Welcome to The Cochrane Collaboration!
- What is The Cochrane Collaboration?
- The meaning of the name
- What the organisation does
- Size and geographic spread
- Structure and management
- International and intercultural work and communications
- The Cochrane logo
- What are Cochrane Reviews?
- Their impact around the world
- Where to find them
- How they are created
- Learning to prepare them
WHAT IS THE COCHRANE COLLABORATION?
The Cochrane Collaboration is an international, non-profit, independent organisation, established to ensure that up-to-date, accurate information about the effects of healthcare interventions is readily available worldwide. It produces and disseminates systematic reviews of healthcare interventions, and promotes the search for evidence in the form of clinical trials and other studies of the effects of interventions. Documents about its history include a chronology of the organisation, and an article describing the evolution of The Cochrane Database of Systematic Reviews and The Cochrane Library between 1988 and 2003. This shows how Cochrane Reviews were conceived as electronic publications from the outset, and designed to take advantage of features unique to electronic publishing. The constitution of The Cochrane Collaboration is contained in its Memorandum and Articles of Association.
THE MEANING OF THE NAME
The Cochrane Collaboration was established in 1993, and named after the epidemiologist, Archie Cochrane (1909-1988), a British medical researcher who contributed greatly to the development of epidemiology as a science. The organisation benefits from thousands of contributors worldwide, working collaboratively from within many independent groups of people ('entities'). For this reason, the term 'collaboration' is used. The Cochrane Collaboration's principles include fostering good communication, open decision-making and teamwork; reducing barriers to contributing; and encouraging diversity. These things cannot be achieved without people co-operating with each other, setting aside self-interest, and working together to provide evidence with which to improve health care.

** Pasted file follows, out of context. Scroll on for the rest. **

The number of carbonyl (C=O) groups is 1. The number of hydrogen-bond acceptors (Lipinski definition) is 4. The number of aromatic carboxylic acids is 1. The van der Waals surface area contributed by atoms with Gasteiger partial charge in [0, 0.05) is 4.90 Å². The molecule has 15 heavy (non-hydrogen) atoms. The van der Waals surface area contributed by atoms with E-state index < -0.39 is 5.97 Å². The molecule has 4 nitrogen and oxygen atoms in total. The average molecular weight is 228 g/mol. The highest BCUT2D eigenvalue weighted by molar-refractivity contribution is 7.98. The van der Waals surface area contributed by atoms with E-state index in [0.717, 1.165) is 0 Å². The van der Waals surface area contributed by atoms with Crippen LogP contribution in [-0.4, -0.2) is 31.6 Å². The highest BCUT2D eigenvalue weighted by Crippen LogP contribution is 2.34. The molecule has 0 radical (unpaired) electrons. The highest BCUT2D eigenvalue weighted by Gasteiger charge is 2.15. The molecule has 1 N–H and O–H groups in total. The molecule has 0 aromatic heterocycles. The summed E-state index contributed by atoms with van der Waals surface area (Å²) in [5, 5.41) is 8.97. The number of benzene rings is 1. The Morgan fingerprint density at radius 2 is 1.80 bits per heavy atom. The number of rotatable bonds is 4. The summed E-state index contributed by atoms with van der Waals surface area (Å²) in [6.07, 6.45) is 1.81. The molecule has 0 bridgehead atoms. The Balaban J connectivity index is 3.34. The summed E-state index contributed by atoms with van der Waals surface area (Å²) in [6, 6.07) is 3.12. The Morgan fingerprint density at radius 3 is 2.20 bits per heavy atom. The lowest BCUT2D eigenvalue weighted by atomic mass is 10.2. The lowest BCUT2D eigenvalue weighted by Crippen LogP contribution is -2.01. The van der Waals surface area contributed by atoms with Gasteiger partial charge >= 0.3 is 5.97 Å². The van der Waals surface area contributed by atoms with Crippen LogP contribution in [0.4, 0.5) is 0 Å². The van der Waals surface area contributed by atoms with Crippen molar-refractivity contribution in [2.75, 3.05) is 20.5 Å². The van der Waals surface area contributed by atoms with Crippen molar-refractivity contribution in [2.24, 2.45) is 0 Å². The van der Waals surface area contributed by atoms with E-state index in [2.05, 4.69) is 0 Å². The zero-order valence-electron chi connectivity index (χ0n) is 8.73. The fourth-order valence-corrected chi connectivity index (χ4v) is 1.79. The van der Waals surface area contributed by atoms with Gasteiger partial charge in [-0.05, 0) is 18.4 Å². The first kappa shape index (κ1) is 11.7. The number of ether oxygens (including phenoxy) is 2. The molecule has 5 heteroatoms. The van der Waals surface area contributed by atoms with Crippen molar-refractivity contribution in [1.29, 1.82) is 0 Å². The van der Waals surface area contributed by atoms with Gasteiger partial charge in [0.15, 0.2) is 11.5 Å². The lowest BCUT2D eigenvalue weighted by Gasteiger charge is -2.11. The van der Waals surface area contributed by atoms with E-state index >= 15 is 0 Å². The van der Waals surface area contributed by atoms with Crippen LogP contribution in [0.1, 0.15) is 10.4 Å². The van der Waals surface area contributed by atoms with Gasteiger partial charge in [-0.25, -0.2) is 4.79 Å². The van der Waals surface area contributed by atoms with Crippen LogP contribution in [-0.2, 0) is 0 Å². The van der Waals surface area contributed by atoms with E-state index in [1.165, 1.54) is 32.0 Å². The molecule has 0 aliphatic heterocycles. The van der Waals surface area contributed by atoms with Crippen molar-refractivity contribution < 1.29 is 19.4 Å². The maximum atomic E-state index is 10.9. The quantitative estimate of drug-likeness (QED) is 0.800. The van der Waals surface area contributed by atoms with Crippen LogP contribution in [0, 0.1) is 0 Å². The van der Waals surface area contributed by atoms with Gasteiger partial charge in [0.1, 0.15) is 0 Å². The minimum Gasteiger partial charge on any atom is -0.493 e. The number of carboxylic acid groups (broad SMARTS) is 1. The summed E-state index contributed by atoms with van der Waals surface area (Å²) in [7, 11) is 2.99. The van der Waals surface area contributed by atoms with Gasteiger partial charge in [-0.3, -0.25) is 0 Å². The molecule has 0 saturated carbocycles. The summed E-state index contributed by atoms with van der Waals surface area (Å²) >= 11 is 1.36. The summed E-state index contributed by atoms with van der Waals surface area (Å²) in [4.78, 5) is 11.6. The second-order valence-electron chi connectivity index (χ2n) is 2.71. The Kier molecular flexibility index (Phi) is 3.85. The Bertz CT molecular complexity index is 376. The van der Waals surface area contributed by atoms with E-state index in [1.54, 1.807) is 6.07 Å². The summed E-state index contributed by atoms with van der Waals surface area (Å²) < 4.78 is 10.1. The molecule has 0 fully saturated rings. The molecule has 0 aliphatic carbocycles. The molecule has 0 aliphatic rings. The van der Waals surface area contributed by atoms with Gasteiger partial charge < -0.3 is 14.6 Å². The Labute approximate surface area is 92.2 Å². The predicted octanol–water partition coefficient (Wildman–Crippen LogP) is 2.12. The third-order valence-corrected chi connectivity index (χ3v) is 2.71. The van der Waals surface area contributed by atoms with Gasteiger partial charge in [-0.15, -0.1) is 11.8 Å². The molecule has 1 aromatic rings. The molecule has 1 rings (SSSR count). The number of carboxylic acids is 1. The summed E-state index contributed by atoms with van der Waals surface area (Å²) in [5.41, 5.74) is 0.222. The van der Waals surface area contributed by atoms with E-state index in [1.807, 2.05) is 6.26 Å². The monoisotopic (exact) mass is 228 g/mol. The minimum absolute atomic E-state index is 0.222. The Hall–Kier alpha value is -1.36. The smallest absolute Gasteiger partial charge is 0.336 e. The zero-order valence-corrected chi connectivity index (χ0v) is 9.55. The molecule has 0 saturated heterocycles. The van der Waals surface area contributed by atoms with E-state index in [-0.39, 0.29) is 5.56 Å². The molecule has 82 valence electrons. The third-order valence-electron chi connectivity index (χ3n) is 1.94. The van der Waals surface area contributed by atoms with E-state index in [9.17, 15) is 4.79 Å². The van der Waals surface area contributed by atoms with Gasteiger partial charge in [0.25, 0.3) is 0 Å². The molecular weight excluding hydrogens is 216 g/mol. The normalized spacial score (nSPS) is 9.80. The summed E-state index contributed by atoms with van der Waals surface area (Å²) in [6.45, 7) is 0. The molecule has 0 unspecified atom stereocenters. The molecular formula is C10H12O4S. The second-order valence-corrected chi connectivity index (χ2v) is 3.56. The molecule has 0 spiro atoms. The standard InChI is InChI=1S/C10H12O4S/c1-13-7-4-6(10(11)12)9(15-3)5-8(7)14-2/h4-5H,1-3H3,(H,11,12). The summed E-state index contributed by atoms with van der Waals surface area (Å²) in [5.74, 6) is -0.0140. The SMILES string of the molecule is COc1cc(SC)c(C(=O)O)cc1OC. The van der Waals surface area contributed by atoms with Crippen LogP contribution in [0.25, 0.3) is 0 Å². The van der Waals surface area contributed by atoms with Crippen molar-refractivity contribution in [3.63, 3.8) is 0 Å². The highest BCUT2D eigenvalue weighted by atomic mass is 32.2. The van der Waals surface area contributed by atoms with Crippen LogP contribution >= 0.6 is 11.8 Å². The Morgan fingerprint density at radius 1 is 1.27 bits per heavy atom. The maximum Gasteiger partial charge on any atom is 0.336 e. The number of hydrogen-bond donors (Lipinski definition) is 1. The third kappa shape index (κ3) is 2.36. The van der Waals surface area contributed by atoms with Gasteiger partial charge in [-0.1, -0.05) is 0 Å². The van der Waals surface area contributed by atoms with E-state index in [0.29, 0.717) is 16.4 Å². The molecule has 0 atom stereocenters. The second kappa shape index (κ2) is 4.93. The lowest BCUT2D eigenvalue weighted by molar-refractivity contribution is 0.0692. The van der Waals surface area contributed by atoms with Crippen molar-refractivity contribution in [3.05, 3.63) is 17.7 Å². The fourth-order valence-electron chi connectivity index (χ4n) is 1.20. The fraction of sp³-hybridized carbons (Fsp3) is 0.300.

The Cochrane Collaboration prepares Cochrane Reviews and aims to update them regularly with the latest scientific evidence. Members of the organisation (mostly volunteers) work together to provide evidence to help people make decisions about health care. Some people read the healthcare literature to find reports of randomised controlled trials; others find such reports by searching electronic databases; others prepare and update Cochrane Reviews based on the evidence found in these trials; others work to improve the methods used in Cochrane Reviews; others provide a vitally important consumer perspective; and others support the people doing these tasks. The Cochrane Collaboration website provides information on a variety of ways of registering interest or becoming directly involved.
There are more than 28,000 people working within The Cochrane Collaboration in over 100 countries (as of July 2011), over seventy percent of whom are authors of Cochrane Reviews. The number of people has increased by about 20% every year for the last five years. The increase in the number of contributors from low, lower-middle and upper-middle income countries has been even greater, to more than 1000 (9.3%) in 2004 - up by 42% since 2003, and by 248% since 2000. See 'Reference Centres by country' for a world map showing the locations of the Cochrane Centres.
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The members of The Cochrane Collaboration are organised into groups, known as 'entities', of which there are five different types:
- Cochrane Review Groups are made up of people who prepare, maintain and update Cochrane Reviews, and people who support them in this process. Each Group has an 'editorial base' where a small team of people supports the production of Cochrane Reviews. These Groups focus on particular areas of health (for example, Breast Cancer, Infectious Diseases, Multiple Sclerosis, Schizophrenia, Tobacco Addiction).
- Cochrane Centres (some of which have additional branches) support people in their geographic and linguistic area. Dependent on available resources, some Centres are able to provide training, help with translations, networking, etc. Newcomers are encouraged to contact their local Cochrane Centre for information about The Cochrane Collaboration; this can save a lot of time and effort.
- Methods Groups are made up of people who develop the methodology of Cochrane Reviews.
- Fields focus on dimensions of health care other than specific health problems, such as the setting of care (for example, primary care), the type of consumer (for example, older people), or the type of intervention (for example, vaccines).